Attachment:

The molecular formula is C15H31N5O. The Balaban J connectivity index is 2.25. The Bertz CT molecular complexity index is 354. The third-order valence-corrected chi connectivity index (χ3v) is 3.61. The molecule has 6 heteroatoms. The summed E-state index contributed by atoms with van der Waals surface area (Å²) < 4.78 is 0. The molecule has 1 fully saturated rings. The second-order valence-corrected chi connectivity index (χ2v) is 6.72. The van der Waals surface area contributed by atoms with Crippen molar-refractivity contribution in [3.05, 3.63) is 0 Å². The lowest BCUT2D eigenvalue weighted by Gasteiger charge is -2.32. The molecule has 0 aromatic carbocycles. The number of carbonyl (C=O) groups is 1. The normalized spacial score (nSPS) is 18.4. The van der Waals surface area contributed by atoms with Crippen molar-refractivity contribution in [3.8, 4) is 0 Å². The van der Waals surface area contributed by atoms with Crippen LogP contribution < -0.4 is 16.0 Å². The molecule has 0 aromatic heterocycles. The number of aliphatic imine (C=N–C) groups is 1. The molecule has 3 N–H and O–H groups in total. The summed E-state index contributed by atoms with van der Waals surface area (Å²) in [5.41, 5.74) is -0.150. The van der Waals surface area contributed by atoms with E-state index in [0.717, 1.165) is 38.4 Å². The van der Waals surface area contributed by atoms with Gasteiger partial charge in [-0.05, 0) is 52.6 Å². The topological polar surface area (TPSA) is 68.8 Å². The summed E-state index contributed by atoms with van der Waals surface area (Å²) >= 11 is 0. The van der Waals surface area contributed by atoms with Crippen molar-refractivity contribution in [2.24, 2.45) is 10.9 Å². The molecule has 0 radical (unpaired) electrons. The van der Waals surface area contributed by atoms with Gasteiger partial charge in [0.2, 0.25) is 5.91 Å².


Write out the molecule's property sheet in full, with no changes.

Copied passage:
The molecular formula is C15H31N5O. The Balaban J connectivity index is 2.25. The Bertz CT molecular complexity index is 354. The third-order valence-corrected chi connectivity index (χ3v) is 3.61. The molecule has 6 heteroatoms. The summed E-state index contributed by atoms with van der Waals surface area (Å²) < 4.78 is 0. The molecule has 1 fully saturated rings. The second-order valence-corrected chi connectivity index (χ2v) is 6.72. The van der Waals surface area contributed by atoms with Crippen molar-refractivity contribution in [3.05, 3.63) is 0 Å². The lowest BCUT2D eigenvalue weighted by Gasteiger charge is -2.32. The molecule has 0 aromatic carbocycles. The number of carbonyl (C=O) groups is 1. The normalized spacial score (nSPS) is 18.4. The van der Waals surface area contributed by atoms with Crippen molar-refractivity contribution in [3.8, 4) is 0 Å². The van der Waals surface area contributed by atoms with Crippen LogP contribution < -0.4 is 16.0 Å². The molecule has 0 aromatic heterocycles. The number of aliphatic imine (C=N–C) groups is 1. The molecule has 3 N–H and O–H groups in total. The summed E-state index contributed by atoms with van der Waals surface area (Å²) in [5.41, 5.74) is -0.150. The van der Waals surface area contributed by atoms with E-state index in [0.717, 1.165) is 38.4 Å². The van der Waals surface area contributed by atoms with Gasteiger partial charge in [-0.05, 0) is 52.6 Å². The topological polar surface area (TPSA) is 68.8 Å². The summed E-state index contributed by atoms with van der Waals surface area (Å²) >= 11 is 0. The van der Waals surface area contributed by atoms with Crippen molar-refractivity contribution in [2.24, 2.45) is 10.9 Å². The molecule has 0 radical (unpaired) electrons. The van der Waals surface area contributed by atoms with Gasteiger partial charge in [0.2, 0.25) is 5.91 Å².